• Anglický jazyk

Allied occupation of Germany

Autor: Source: Wikipedia

Source: Wikipedia. Pages: 87. Chapters: Berlin Wall, Potsdam Agreement, Spandau Prison, Berlin Blockade, Allied Control Council, Forced labor of Germans after World War II, Allied-occupied Germany, Stalin Note, Forced labor of Germans in the Soviet Union,... Viac o knihe

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Source: Wikipedia. Pages: 87. Chapters: Berlin Wall, Potsdam Agreement, Spandau Prison, Berlin Blockade, Allied Control Council, Forced labor of Germans after World War II, Allied-occupied Germany, Stalin Note, Forced labor of Germans in the Soviet Union, American food policy in occupied Germany, Checkpoint Charlie, Dutch annexation of German territory after World War II, Bizone, Tear down this wall!, British Frontier Service, Treaty on the Final Settlement with Respect to Germany, Group of Soviet Forces in Germany, Berlin Brigade, Wolf children, British Army of the Rhine, Greater Hesse, British Forces Germany, Bonn-Paris conventions, Petersberg Agreement, Four Power Agreement on Berlin, Rundfunk im amerikanischen Sektor, Interzonal traffic, Soviet occupation zone, Checkpoint Bravo, Tränenpalast, State of Hanover, London and Paris Conferences, Forces Françaises à Berlin, Berlin Air Safety Center, Post-World War II demobilization strikes, Line of contact, 27th Canadian Infantry Brigade, Allied High Commission, Occupation statute, Norwegian Army Command Germany, Mixed Service Organisation, Four-Power Authorities, Berlin Declaration. Excerpt: The Berlin Wall (German: ) was a barrier constructed by the German Democratic Republic (GDR, East Germany) starting on 13 August 1961, that completely cut off West Berlin from surrounding East Germany and from East Berlin. The barrier included guard towers placed along large concrete walls, which circumscribed a wide area (later known as the "death strip") that contained anti-vehicle trenches, "fakir beds" and other defenses. The Soviet-dominated Eastern Bloc officially claimed that the wall was erected to protect its population from fascist elements conspiring to prevent the "will of the people" in building a socialist state in East Germany. However, in practice, the Wall served to prevent the massive emigration and defection that marked Germany and the communist Eastern Bloc during the post-World War II period. The Berlin Wall was officially referred to as the "Anti-Fascist Protection Rampart" (German: ) by GDR authorities, implying that neighbouring West Germany had not been fully de-Nazified. The West Berlin city government sometimes referred to it as the "Wall of Shame"-a term coined by mayor Willy Brandt-while condemning the Wall's restriction on freedom of movement. Along with the separate and much longer Inner German border (IGB) that demarcated the border between East and West Germany, both borders came to symbolize the "Iron Curtain" that separated Western Europe and the Eastern Bloc during the Cold War. Before the Wall's erection, 3.5 million East Germans circumvented Eastern Bloc emigration restrictions and defected from the GDR, many by crossing over the border from East Berlin into West Berlin, from where they could then travel to West Germany and other Western European countries. Between 1961 and 1989, the wall prevented almost all such emigration. During this period, around 5,000 people attempted to escape over the wall, with estimates of the resulting death toll varying between 100 and 200. In 1989, a radical series of political changes occurred in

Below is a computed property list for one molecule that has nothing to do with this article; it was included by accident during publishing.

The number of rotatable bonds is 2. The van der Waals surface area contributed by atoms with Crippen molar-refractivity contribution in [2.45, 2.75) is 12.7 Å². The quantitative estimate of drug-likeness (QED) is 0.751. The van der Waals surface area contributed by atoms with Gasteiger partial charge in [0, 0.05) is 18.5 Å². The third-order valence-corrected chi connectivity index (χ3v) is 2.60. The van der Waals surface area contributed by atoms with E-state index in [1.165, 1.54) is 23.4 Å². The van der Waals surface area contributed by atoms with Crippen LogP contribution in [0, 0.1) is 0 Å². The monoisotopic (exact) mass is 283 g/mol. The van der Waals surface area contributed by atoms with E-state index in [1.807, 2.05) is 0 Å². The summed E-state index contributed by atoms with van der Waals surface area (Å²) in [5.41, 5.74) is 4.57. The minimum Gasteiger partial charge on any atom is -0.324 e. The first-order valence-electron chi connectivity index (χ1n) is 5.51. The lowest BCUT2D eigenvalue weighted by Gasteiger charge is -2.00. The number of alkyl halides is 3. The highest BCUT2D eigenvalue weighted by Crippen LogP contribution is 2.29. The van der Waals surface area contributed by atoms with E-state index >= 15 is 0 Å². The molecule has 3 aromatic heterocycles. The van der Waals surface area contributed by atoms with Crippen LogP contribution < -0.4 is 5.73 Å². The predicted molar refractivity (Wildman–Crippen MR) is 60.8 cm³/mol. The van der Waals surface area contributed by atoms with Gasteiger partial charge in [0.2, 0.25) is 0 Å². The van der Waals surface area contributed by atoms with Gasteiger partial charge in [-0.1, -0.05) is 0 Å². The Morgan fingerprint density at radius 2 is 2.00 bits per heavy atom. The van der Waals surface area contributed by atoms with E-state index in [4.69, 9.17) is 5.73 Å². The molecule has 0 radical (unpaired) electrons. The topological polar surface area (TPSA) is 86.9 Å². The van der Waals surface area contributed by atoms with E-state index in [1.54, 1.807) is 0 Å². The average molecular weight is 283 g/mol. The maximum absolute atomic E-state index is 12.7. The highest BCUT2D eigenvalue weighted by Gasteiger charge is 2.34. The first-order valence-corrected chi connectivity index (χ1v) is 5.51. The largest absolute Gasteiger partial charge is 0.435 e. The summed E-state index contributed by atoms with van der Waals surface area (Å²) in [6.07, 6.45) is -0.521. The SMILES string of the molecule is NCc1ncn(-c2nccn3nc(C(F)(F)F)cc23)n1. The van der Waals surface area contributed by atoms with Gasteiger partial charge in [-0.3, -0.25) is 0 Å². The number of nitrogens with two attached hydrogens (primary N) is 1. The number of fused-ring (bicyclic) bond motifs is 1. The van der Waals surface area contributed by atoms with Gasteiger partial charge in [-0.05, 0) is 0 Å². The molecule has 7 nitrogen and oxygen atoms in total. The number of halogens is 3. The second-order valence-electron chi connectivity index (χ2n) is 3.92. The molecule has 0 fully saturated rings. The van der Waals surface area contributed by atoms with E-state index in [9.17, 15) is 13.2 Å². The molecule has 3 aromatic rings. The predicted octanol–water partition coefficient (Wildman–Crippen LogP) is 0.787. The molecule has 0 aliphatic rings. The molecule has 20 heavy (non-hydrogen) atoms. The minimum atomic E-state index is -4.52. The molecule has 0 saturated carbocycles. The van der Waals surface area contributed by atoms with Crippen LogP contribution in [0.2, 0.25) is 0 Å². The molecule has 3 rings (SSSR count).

• Vydavateľstvo: Books LLC, Reference Series
  • Rok vydania: 2011
  • Formát: Paperback
  • Rozmer: 246 x 189 mm
  • Jazyk: Anglický jazyk
  • ISBN: 9781157424352

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